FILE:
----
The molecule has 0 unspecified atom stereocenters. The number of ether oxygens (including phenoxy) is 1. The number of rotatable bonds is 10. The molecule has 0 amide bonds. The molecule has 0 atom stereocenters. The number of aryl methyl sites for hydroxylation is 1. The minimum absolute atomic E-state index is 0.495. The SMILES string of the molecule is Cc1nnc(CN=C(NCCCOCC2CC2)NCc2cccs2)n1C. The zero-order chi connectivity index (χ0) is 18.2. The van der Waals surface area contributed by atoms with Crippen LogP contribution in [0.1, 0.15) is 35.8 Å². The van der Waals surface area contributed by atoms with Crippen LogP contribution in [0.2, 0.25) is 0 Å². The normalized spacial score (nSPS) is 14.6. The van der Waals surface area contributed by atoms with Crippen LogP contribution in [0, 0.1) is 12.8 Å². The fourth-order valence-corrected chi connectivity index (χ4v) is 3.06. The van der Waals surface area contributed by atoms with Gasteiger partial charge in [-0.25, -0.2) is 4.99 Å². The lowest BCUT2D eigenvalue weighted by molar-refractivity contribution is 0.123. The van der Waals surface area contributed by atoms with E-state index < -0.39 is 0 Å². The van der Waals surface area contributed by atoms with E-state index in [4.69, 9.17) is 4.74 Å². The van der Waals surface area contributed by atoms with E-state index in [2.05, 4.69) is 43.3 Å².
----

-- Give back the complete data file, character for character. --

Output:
The molecule has 0 unspecified atom stereocenters. The number of ether oxygens (including phenoxy) is 1. The number of rotatable bonds is 10. The molecule has 0 amide bonds. The molecule has 0 atom stereocenters. The number of aryl methyl sites for hydroxylation is 1. The minimum absolute atomic E-state index is 0.495. The SMILES string of the molecule is Cc1nnc(CN=C(NCCCOCC2CC2)NCc2cccs2)n1C. The zero-order chi connectivity index (χ0) is 18.2. The van der Waals surface area contributed by atoms with Crippen LogP contribution in [0.1, 0.15) is 35.8 Å². The van der Waals surface area contributed by atoms with Crippen LogP contribution in [0.2, 0.25) is 0 Å². The normalized spacial score (nSPS) is 14.6. The van der Waals surface area contributed by atoms with Crippen LogP contribution in [0, 0.1) is 12.8 Å². The fourth-order valence-corrected chi connectivity index (χ4v) is 3.06. The van der Waals surface area contributed by atoms with Gasteiger partial charge in [-0.25, -0.2) is 4.99 Å². The lowest BCUT2D eigenvalue weighted by molar-refractivity contribution is 0.123. The van der Waals surface area contributed by atoms with E-state index < -0.39 is 0 Å². The van der Waals surface area contributed by atoms with E-state index in [4.69, 9.17) is 4.74 Å². The van der Waals surface area contributed by atoms with E-state index in [2.05, 4.69) is 43.3 Å².